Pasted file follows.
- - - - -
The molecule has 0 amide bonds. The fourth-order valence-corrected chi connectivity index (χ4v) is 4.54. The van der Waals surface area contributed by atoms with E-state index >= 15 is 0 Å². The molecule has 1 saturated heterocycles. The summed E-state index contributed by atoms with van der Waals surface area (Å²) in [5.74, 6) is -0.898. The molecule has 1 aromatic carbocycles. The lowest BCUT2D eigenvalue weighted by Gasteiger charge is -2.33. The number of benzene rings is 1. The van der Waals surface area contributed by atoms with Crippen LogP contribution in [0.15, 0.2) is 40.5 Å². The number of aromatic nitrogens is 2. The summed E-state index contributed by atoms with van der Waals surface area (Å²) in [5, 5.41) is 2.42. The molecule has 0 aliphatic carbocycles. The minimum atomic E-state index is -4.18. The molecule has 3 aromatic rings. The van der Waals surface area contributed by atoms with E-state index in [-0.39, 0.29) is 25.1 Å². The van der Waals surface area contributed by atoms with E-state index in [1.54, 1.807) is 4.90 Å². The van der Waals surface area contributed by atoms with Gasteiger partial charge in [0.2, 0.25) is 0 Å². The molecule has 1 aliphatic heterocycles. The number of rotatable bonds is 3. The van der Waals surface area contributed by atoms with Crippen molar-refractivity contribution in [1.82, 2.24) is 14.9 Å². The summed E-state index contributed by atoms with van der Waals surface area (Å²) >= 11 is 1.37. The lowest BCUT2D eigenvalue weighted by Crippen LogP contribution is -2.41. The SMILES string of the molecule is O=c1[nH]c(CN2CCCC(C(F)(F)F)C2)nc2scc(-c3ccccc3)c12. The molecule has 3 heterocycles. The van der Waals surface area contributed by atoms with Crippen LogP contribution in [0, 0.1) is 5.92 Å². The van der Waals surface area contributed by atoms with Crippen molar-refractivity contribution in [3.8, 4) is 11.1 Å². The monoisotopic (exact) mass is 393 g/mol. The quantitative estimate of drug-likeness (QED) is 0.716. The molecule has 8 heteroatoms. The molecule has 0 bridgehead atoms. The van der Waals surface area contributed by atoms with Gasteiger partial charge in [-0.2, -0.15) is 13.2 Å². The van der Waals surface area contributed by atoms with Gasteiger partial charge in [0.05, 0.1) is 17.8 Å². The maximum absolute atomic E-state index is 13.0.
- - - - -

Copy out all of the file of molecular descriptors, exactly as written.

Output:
The molecule has 0 amide bonds. The fourth-order valence-corrected chi connectivity index (χ4v) is 4.54. The van der Waals surface area contributed by atoms with E-state index >= 15 is 0 Å². The molecule has 1 saturated heterocycles. The summed E-state index contributed by atoms with van der Waals surface area (Å²) in [5.74, 6) is -0.898. The molecule has 1 aromatic carbocycles. The lowest BCUT2D eigenvalue weighted by Gasteiger charge is -2.33. The number of benzene rings is 1. The van der Waals surface area contributed by atoms with Crippen LogP contribution in [0.15, 0.2) is 40.5 Å². The number of aromatic nitrogens is 2. The summed E-state index contributed by atoms with van der Waals surface area (Å²) in [5, 5.41) is 2.42. The molecule has 0 aliphatic carbocycles. The minimum atomic E-state index is -4.18. The molecule has 3 aromatic rings. The van der Waals surface area contributed by atoms with E-state index in [-0.39, 0.29) is 25.1 Å². The van der Waals surface area contributed by atoms with E-state index in [1.54, 1.807) is 4.90 Å². The van der Waals surface area contributed by atoms with Gasteiger partial charge in [0.2, 0.25) is 0 Å². The molecule has 1 aliphatic heterocycles. The number of rotatable bonds is 3. The van der Waals surface area contributed by atoms with Crippen molar-refractivity contribution in [1.82, 2.24) is 14.9 Å². The summed E-state index contributed by atoms with van der Waals surface area (Å²) >= 11 is 1.37. The lowest BCUT2D eigenvalue weighted by Crippen LogP contribution is -2.41. The SMILES string of the molecule is O=c1[nH]c(CN2CCCC(C(F)(F)F)C2)nc2scc(-c3ccccc3)c12. The molecule has 3 heterocycles. The van der Waals surface area contributed by atoms with Crippen LogP contribution in [0, 0.1) is 5.92 Å². The van der Waals surface area contributed by atoms with Crippen molar-refractivity contribution in [3.8, 4) is 11.1 Å². The monoisotopic (exact) mass is 393 g/mol. The quantitative estimate of drug-likeness (QED) is 0.716. The molecule has 8 heteroatoms. The molecule has 0 bridgehead atoms. The van der Waals surface area contributed by atoms with Gasteiger partial charge in [-0.2, -0.15) is 13.2 Å². The van der Waals surface area contributed by atoms with Gasteiger partial charge in [0.05, 0.1) is 17.8 Å². The maximum absolute atomic E-state index is 13.0.